|  First Published: January 2010

January to date has seen some fairly erratic weather and opportunities to sneak offshore have been quite limited.

During the windows of good weather running up to Christmas the deeper reefs were still firing for mixed bags of trag, amberjack, yellowtail kingfish and a few snapper.

The trag really fired up whenever there was a bit of a northeasterly blowing and were the mainstay of our catches.

There’s been plenty of reports coming in about Spanish mackerel in the Point Lookout area, both around the Group and Shag Rock. The macks have fallen to slow trolled livies and the pros have also been boating plenty, whipping their rigged gar around.

Further north, Noosa is seeing good numbers of both spotted and Spanish mackerel and this should hopefully mean good things for us, as the fish push further south following the warmer currents and the baitfish.

Good numbers of spotties have moved into to the bay so it will definitely be worth having a spin rod rigged with a metal slug handy when you are crossing the bar.

Last season saw average numbers of both Spanish and school mackerel caught on the coffee rock reefs along the front of Moreton Island, so let’s hope this season sees better numbers of fish turn up. The old mackerel fishermen reckon it’s a seven year cycle, so if they’re on the money the next couple of seasons should be productive.

When chasing mackerel you’ll find they definitely fire better in southerly weathers patterns and when the water is blue and does not have that dirty green look you get after a few days of northerlies.

Filling the live bait tank of late has been a lot easier and it should continue this way for the next couple of months as the baitfish schools continue to push south.

February, March and April are my preferred months to chase wahoo on high-speed lures in the Point Lookout area. A variety of skirted and hardbodied lures will attract wahoo, but make sure the hooks are super sharp to penetrate their hard beaks.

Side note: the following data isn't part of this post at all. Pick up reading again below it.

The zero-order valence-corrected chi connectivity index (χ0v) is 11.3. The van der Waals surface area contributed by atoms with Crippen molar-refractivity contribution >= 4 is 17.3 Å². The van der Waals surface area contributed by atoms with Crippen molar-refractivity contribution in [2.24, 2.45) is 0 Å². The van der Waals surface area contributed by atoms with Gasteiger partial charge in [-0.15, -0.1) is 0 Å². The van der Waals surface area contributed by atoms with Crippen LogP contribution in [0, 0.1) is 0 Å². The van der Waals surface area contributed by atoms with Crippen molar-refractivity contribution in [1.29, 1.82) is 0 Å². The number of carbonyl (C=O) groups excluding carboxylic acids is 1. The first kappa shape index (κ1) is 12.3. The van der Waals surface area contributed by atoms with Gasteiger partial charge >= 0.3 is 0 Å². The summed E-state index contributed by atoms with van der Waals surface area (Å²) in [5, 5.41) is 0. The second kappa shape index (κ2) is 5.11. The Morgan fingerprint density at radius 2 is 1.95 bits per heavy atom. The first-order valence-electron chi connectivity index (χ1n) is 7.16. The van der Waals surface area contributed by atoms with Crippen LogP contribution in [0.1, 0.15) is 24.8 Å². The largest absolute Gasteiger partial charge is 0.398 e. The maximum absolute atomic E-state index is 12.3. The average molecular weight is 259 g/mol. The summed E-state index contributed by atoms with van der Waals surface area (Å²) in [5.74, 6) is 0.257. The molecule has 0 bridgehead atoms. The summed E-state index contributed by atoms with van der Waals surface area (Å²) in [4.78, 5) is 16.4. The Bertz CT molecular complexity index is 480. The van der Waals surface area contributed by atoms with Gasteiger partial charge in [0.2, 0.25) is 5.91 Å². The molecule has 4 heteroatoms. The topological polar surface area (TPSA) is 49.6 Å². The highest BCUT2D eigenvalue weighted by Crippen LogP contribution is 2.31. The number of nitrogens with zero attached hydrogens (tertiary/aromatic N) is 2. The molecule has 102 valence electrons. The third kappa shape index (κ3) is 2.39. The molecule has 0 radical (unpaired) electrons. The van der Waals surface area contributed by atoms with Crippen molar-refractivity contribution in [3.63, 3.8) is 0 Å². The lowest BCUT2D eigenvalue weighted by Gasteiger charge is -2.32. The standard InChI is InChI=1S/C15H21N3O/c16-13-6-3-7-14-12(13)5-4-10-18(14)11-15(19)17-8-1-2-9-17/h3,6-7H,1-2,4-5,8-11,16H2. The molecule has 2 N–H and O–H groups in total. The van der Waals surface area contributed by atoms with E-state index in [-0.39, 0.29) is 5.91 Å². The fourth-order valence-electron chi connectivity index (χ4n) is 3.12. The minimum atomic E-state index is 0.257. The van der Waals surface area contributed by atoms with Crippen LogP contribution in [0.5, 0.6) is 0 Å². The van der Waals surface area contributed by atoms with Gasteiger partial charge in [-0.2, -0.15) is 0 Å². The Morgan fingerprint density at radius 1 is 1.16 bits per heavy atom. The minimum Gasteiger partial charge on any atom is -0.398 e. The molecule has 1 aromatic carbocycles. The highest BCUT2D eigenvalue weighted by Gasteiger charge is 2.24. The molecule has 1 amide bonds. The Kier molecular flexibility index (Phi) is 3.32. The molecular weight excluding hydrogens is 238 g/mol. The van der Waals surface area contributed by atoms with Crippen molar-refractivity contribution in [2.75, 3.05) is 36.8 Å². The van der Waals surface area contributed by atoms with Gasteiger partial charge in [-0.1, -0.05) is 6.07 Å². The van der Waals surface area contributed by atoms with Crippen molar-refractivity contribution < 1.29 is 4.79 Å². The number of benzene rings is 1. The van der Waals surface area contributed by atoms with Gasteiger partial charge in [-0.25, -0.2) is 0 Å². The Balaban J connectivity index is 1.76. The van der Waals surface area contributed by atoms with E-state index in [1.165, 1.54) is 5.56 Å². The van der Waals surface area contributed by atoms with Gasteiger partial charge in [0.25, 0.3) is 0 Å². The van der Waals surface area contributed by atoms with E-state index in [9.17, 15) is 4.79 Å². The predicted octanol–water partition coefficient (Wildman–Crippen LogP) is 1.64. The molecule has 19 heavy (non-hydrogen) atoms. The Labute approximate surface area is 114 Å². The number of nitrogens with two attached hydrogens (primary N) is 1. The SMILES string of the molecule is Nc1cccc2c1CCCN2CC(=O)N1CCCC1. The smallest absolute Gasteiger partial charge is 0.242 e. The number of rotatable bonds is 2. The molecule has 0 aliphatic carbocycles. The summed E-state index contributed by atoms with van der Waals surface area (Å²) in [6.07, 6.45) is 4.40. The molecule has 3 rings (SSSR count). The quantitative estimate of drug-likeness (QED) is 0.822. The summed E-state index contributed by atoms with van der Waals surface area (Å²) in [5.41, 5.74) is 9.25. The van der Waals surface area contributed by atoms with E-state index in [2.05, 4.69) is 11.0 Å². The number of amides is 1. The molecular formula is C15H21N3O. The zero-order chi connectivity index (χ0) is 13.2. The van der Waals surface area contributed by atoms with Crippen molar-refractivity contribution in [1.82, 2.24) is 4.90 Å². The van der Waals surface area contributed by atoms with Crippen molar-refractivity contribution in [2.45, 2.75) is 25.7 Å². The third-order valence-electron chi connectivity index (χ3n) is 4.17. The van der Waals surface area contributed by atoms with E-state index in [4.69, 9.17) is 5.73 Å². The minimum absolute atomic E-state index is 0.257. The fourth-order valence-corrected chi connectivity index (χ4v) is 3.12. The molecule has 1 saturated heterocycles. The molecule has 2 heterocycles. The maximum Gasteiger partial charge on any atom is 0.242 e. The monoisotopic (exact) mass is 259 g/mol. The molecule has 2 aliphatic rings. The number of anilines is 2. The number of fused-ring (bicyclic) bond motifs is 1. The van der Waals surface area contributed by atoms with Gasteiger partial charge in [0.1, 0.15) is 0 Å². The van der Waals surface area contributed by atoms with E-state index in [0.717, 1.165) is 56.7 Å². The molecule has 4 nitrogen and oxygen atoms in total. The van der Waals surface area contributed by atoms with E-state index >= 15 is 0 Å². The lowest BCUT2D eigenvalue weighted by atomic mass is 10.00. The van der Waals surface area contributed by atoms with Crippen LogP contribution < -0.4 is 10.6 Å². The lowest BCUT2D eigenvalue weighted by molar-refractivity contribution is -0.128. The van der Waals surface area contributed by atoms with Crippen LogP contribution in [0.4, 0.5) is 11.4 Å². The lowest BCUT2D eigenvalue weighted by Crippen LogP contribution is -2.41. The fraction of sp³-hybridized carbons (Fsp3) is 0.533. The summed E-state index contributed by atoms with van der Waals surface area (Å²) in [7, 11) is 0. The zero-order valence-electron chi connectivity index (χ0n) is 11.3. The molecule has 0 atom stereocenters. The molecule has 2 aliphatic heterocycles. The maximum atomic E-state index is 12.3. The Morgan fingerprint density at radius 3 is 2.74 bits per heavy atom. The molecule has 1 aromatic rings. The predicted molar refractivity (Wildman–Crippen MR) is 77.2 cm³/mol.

The Group, Middle Reef and the Sevens will all hold fish but make sure you check where the green zones are before you go charging around.

Mixed in with the wahoo should be a few rat yellowfin, mac tuna and the odd small black marlin. A lot of guys these days ditch the treble hooks on their hardbodied lures and run single hooks and find they stay connected a lot more, especially with the wahoo and marlin.

There’s also been some good mahi mahi around and good sized bulls (male mahi mahi) will continue to turn up over the few warmer months.

On another note we are in for another fight with the Fisheries to keep access to our rocky reef species. The options will be disclosed shortly but Fisheries preferred option is for two by two month closures on snapper, pearl pearch and trag jew. I don’t have to tell you what that would do to any fishing related businesses and how it would also affect rec fishers. I’m sure we are going to hear plenty about this issue in the coming months.

Until next month, enjoy your fishing, take care on the coastal bars and if you’d like to join me on a charter (max 5 people) give me a call on (07) 3822 9527 or 0418 738 750.

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